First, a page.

Hands turn up in a look of helplessness, “So all he sees is her when he looks at me.” The statement is blunt and to the point. However, she hopes it puts a lot in perspective. “He says that he knows I'm not her, but then he looks at me and I am not so sure.”

Sidestepping to the wall, Claire picks up the water bottle she has laying there. The crinkle of plastic is loud is the quiet room. “Even after all these years. I don't see what that version of me saw in him.” She sighs and turns to look at her team leader, she looks as helpless as she feels. “I'm not telling you this to get him removed from the team. When he decides to listen, he is a great asset for Amarok. I’m just… I'm concerned.”

It's a testament to the range of lives that Wolfhound leads — that anyone, these days, leads — that while much of what Claire says is surprising, it is not wholly shocking. Certainly not unbelievable, when it absolutely ought to be. When it comes to the Institute, and the many lives it's interfered with and altered—

Francois follows, mind elsewhere momentarily, before sharpening on the present moment once again. He moves to lean against the wall, arms folded across his chest. There is a rueful twist to his mouth as Claire clarifies herself, a slight shrug at Curtis as an asset. His value is certainly hard to deny, but goodness gracious.

"Would you believe me," he says, after a moment, "when I say that I know some of what Curtis is going through?"

Blonde brows slowly furrow as what Francois says sinks in. She doesn’t look like she believes him. He seems so put together and… well, it’s hard to compare her Team Lead with Curtis. She studies the much older man for a long moment, hands wrapped around the bottle, but not opening it… for the moment it is forgotten. Finally she cannot help but ask —

“Really?” Her tone carries that same mild disbelief.

“How —” Claire starts a little hesitant to ask. However, it is her desire to fix this kink in their team that drives her on. She asks softly, “How did you — or did you — work past it?” She almost uses the word ‘over,’ but you don’t ever get over something like that… even the young regenerator, who has never been in a relationship like that, knows. The lost of her brother taught her that reality.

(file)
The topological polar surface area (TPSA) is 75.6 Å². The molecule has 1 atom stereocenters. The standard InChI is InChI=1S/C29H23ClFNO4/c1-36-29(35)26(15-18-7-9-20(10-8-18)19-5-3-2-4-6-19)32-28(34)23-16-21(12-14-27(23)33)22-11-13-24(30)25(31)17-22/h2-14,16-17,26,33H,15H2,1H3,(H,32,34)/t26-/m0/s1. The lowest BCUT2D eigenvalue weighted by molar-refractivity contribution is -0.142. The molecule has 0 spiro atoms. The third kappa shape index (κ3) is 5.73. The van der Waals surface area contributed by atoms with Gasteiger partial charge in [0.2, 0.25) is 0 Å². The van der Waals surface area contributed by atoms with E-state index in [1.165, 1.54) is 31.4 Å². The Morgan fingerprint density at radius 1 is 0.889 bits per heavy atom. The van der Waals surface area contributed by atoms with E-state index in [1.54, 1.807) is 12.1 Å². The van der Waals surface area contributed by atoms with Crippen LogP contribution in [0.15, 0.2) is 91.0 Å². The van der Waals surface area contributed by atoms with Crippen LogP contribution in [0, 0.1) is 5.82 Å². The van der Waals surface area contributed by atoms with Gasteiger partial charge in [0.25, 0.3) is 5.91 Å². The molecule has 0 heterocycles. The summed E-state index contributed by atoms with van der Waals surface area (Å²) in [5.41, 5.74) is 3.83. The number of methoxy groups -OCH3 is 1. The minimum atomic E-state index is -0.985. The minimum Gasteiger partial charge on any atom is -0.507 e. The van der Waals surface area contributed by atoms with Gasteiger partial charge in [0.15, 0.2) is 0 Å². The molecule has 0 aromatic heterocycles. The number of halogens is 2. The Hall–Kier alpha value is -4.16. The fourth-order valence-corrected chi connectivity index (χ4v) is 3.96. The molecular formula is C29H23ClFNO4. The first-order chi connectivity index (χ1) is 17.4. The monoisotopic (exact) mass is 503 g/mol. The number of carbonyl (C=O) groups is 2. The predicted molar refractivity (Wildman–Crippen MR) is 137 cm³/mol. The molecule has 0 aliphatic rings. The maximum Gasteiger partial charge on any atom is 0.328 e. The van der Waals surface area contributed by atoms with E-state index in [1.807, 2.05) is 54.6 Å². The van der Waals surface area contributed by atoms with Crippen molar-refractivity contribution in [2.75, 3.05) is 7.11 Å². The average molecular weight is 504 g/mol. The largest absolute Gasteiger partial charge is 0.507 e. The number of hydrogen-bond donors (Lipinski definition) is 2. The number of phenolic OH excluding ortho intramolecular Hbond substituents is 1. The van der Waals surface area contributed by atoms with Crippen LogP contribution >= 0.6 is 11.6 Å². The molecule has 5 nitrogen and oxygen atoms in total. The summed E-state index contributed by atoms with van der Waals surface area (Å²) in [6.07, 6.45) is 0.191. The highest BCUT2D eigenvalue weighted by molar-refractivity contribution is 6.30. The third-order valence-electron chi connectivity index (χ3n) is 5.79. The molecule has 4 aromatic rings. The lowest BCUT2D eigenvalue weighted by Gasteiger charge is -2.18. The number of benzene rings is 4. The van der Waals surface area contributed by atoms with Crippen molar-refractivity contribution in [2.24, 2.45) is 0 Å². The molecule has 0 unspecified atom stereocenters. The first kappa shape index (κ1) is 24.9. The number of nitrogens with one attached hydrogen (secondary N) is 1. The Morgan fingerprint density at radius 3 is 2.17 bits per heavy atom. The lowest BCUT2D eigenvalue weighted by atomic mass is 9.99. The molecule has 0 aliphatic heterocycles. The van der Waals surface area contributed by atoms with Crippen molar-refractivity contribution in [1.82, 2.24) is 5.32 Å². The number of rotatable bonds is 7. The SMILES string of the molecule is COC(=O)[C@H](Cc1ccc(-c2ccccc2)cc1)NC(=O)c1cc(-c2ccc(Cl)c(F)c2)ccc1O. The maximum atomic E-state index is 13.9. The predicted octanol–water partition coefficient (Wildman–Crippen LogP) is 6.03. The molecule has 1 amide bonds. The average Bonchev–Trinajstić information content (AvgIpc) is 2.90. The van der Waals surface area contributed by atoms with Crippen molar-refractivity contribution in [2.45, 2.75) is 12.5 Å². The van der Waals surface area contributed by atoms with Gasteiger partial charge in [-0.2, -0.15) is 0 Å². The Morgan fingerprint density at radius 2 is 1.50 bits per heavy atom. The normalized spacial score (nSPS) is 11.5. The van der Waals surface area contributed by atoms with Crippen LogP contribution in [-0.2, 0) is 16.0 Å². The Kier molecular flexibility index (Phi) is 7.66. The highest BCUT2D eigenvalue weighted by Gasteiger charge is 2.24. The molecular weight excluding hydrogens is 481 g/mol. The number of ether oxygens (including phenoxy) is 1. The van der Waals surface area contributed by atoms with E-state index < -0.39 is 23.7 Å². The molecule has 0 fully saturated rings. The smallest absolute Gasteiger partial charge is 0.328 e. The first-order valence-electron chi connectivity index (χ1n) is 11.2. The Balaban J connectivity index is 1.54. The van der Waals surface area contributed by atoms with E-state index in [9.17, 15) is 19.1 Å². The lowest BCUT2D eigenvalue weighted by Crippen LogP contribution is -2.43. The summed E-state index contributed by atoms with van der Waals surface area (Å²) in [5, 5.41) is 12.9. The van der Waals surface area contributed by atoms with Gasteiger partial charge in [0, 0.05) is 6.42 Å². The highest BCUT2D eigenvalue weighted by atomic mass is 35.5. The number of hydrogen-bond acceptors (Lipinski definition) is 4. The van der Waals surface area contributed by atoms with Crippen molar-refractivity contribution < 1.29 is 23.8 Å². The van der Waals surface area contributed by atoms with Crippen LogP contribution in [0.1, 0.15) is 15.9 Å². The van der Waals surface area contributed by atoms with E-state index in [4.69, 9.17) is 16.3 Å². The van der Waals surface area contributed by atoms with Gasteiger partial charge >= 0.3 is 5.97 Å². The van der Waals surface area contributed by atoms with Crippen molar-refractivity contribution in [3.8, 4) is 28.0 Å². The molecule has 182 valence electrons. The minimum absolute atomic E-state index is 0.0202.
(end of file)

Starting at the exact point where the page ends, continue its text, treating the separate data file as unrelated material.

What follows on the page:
"I knew where my heart lay."

Even as he says it, Francois knows that sounds— how it sounds. Romantic, overwrought, too simple. He remains in his spot against the wall, and shrugs his shoulders. Something in the fine creases at his eyes tells that he senses her restraint. He wonders if it is respect, or if most of Wolfhound know better than to ask him the kinds of questions that would have dense information and story come tumbling out like bricks from a closet. Maybe a little of both.

Too bad, though, he loves talking about himself. "My partner was the sum of parts of himself — a past and a present version, merged into one, into a new whole, and he was the only one I knew. These parts were separated, later, given physical form, and so he has duplicates of a kind. Not clones, but as you say, it is hard not to look at one and not think about the other."

And those ones even— if not loved, cared for him in return, but he stops there when it comes to inviting focus on himself. "I worked past it because I did not lose as Curtis lost, I think. But it sounds like you are a different woman to the one he loved. If you were the same, then you would see what she saw."

At least a little, he thinks.

"Perhaps it would do him well — the both of you, well — to make newer acquaintances of another. A clean slate," the idiom comes a little belated, as idioms sometimes do, for him.

“Maybe,” Claire murmurs, not completely convinced that would work. Though the fact that he seems to have come out okay, it helps… Finally, she decides the twist the lid off and take a deep drink of her water.

She angles a look over at the man, thoughtful… a little regretful. “I am sorry for the problems any of this has caused,” Claire often picks apart that day on the dam; even if it was years ago, the nightmares of dangling off the edge persist. “But I do promise, I am trying to fix this.” Claire turns her attention to twisting the cap back on. “Or hopefully, get him to stop thinking I need more protection than the rest of the team.”